If your doctor suspects anxiety or if you have severe anxiety they will refer you to a mental health specialist, known as a psychiatrist. A psychiatrist specializes in diagnosing and treating mental health conditions and can help confirm an anxiety disorder diagnosis.

Diagnosis: Psychological Evaluation

Once you’ve been referred to a psychiatrist, they’ll start with a psychological evaluation. The Mayo Clinic explains that a psychological evaluation involves “discussing your thoughts, feelings, and behavior to help pinpoint a diagnosis and check for related complications.”

It’s also common for anxiety disorders to occur with other mental health problems like depression, post-traumatic stress disorder, and eating disorders, which can sometimes make a diagnosis a challenge. But NYU Langone Health says the specialist will ask more questions to find out if any other psychological condition is affecting you. After assessing your symptoms and family history, the specialist will determine a proper diagnosis.

Diagnosis: Diagnostic and Statistical Manual of Mental Disorders (DSM-5)

As we mentioned earlier, mental health specialists use the Diagnostic and Statistical Manual of Mental Disorders (DSM-5). The American Psychiatric Association explains that this handbook is used as a guide to help diagnose a variety of mental disorders. It contains descriptions, symptoms, as well as other criteria for mental disorders and the specialist will compare the information in the handbook to your symptoms to help confirm an anxiety disorder.

How Is Anxiety Treated?

There are two main treatment options for anxiety disorders, including psychotherapy and medication. The Mayo Clinic says while some people may need one or the other, others benefit from a combination of the two treatment options.

Which treatment option is best for you will be up to your doctor. The source also notes that it may take a bit of trial and error to determine the right treatment method for you. If you have any other accompanying mental or physical health issues those will be addressed too.

How Psychotherapy Can Help Anxiety

Attending any type of therapy can be nerve-wracking, especially if it’s your first time and you don’t know what to expect. The Mayo Clinic explains that psychotherapy is essentially a form of talk therapy, which involves “working with a therapist to reduce your anxiety symptoms.”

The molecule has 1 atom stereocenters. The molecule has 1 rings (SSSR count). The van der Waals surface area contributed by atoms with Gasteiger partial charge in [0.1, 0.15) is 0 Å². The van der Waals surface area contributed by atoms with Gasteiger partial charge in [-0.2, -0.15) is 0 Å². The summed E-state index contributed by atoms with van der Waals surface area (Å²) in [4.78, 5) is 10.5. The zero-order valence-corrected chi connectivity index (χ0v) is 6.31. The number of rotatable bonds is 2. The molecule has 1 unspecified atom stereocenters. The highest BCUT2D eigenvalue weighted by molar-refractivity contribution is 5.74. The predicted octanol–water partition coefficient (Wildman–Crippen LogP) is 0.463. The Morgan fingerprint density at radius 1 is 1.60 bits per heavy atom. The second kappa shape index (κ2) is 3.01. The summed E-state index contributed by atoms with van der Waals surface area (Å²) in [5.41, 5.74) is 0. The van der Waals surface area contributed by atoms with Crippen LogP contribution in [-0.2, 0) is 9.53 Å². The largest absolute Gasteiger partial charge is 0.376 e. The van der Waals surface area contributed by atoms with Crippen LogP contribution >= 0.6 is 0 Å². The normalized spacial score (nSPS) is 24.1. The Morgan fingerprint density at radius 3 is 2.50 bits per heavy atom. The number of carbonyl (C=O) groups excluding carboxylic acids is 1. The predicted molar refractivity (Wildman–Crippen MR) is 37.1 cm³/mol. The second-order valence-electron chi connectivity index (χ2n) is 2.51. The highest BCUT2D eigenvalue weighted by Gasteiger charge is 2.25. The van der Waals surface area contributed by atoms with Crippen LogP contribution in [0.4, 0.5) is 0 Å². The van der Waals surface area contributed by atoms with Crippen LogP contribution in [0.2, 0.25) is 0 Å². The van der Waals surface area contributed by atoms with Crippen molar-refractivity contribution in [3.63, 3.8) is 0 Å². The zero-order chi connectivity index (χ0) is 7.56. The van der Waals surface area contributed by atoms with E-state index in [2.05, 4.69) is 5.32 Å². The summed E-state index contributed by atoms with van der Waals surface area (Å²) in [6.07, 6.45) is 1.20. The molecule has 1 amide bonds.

The most common and effective form of psychotherapy for anxiety disorders is cognitive behavioral therapy (CBT). CBT is a type of talking therapy that helps you change the way you think and behave. The source also notes that CBT involves exposure therapy which means you’ll be gradually exposed to an object or situation that triggers your anxiety to help “build confidence.” In turn, this can help you manage the situation and your symptoms.

Lifestyle Adjustments May Also Benefit Anxiety

Your doctor may also recommend a few lifestyle adjustments in combination with your treatment plan to help ease symptoms of anxiety. For starters, eating a healthy diet and getting enough good quality sleep every day may help improve your symptoms. As can avoiding caffeine, alcohol, and smoking,

Furthermore, if you don’t already regularly exercise then your doctor may recommend starting. The University of Minnesota explains that exercise stimulates the body to produce serotonin and endorphins, which are both chemicals in the brain that make you feel happier. The Cleveland Clinic explains that serotonin helps stabilize your mood while endorphins help relieve stress and pain.

Reducing and Managing Stress Can Also Help

Stress isn’t good for anyone — it can take a serious toll on your overall health. In fact, Healthline explains that chronic stress can increase your risk of serious health conditions like heart disease. What’s more, stress is also a common trigger for anxiety so it’s important to learn how to reduce and manage it.

A few effective ways to reduce stress include practicing breathwork, mindfulness, and meditation. Gentle stretching (such as yoga), journaling, or reading can also help. It’s important to find what works best for you and then make it a habit to do it every day.

Clarissa Vanner

Clarissa Vanner

Clarissa is the Junior Managing Editor of ActiveBeat. She aspires to live a healthy lifestyle by staying active and eating foods that nourish her body, but she isn't afraid to indulge in a little chocolate here and there! Clarissa loves cooking, being outdoors, and spending time with her dog. In her free time, you'll find her relaxing in her hammock or curled up on the couch reading a book.